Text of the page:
Tel Aviv Security Patrol Officer Filmed Punching Homeless Man

Association for Civil Rights in Israel calls for suspension, more investment in social work to address root causes of the homelessness

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A homeless person in Tel Aviv, December 2019
A homeless person in Tel Aviv, December 2019Credit: Tomer Appelbaum
Bar Peleg
Bar Peleg

A Tel Aviv Municipal Security Patrol officer was filmed smacking a homeless man in the face after being shoved, sparking calls for his suspension.

In footage of the incident posted on social media, two officers argue with three homeless people. One appears to caution the officer facing him not to touch him, then shoves him in the shoulder. In response, the officer hits him in the face, wounding him in the mouth.

According to an eyewitness, the officers, who had no visible identification, and were not accompanied by the usual city personnel, intended to remove the homeless people away from where they were staying.

The Association for Civil Rights in Israel argues this is just one graphic example of more general behavior, saying it has received several complaints from homeless people about harassment, attempts to evict them illegally from the public spaces they occupy and confiscate their equipment. Such actions are illegal according to municipal by—laws validated by Israel's high court in response to an earlier appeal by the association.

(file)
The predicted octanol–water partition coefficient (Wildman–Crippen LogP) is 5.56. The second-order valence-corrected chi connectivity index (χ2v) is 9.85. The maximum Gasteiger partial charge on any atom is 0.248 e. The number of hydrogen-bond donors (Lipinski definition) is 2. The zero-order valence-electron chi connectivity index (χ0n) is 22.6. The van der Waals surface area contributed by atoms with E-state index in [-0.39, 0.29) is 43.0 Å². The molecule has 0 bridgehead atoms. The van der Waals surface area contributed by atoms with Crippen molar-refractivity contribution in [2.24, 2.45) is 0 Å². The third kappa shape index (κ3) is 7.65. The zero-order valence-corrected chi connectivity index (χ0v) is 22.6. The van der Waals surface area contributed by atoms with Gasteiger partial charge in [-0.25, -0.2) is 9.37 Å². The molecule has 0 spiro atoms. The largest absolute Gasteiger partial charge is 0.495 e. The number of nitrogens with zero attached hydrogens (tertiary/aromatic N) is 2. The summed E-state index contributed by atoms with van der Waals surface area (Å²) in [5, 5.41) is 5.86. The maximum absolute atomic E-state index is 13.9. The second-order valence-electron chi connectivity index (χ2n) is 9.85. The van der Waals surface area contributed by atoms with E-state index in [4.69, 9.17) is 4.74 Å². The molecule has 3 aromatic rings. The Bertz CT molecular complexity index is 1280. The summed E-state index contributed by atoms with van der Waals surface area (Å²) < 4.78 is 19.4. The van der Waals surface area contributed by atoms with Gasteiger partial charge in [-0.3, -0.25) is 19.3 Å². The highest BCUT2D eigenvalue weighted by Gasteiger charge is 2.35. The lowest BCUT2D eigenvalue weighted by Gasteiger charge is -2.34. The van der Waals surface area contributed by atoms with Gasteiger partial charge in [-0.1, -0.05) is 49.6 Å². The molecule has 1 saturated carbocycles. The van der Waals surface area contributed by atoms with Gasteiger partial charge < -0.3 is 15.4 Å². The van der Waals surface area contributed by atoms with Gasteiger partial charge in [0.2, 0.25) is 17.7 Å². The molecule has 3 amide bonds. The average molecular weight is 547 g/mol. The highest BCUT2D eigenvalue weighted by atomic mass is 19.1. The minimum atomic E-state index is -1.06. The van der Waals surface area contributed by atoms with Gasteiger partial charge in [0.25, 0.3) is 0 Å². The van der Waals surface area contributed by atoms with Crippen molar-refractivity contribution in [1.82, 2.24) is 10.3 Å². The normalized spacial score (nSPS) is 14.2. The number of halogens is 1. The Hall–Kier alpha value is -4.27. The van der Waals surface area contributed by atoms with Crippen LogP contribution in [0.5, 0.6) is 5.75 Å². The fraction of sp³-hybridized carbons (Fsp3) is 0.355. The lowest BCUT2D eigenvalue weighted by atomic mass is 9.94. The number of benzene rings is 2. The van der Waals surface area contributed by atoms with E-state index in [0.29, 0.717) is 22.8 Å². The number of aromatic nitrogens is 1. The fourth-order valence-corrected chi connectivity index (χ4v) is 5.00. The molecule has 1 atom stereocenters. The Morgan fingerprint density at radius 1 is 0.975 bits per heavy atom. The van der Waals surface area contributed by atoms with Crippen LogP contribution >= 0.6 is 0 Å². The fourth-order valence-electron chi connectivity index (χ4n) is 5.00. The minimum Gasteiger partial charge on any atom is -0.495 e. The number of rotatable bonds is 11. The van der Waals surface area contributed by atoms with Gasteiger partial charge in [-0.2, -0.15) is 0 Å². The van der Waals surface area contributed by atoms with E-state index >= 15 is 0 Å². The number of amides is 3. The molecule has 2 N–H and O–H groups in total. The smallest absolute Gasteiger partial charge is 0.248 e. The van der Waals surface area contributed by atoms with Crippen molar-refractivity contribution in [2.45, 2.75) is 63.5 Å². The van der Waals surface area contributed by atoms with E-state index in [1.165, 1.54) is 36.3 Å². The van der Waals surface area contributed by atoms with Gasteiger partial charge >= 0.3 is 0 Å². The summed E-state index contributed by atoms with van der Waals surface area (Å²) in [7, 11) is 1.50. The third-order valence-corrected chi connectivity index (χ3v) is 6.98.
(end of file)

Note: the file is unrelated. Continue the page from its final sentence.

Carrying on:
The association asked the city’s legal adviser to suspend the officer in question, pending an investigation, and instruct the relevant officials to meet treatment standards toward homeless people.

It welcomed an initiative by city hall to reinforce its social work division to address complaints by residents of South Tel Aviv about a rise in the number of drug addicts in their neighborhood.

But in a letter to attorney Gil Gan-Mor, head of the city's social and civil rights unit, the association argues the city should also take proper steps to deal with complaints regarding welfare, housing and health.

“The solution to the situation is not police action and arrests, evicting people to another area or confiscating their property," the letter said. "That amounts to mistreatment."

"It’s an ‘easy’ solution that seems to treat the problem," it added, "while in effect only making the situation of homeless people, their ability to survive on the streets, and their confidence in the system worse.”

The municipality declined to comment on the incident.

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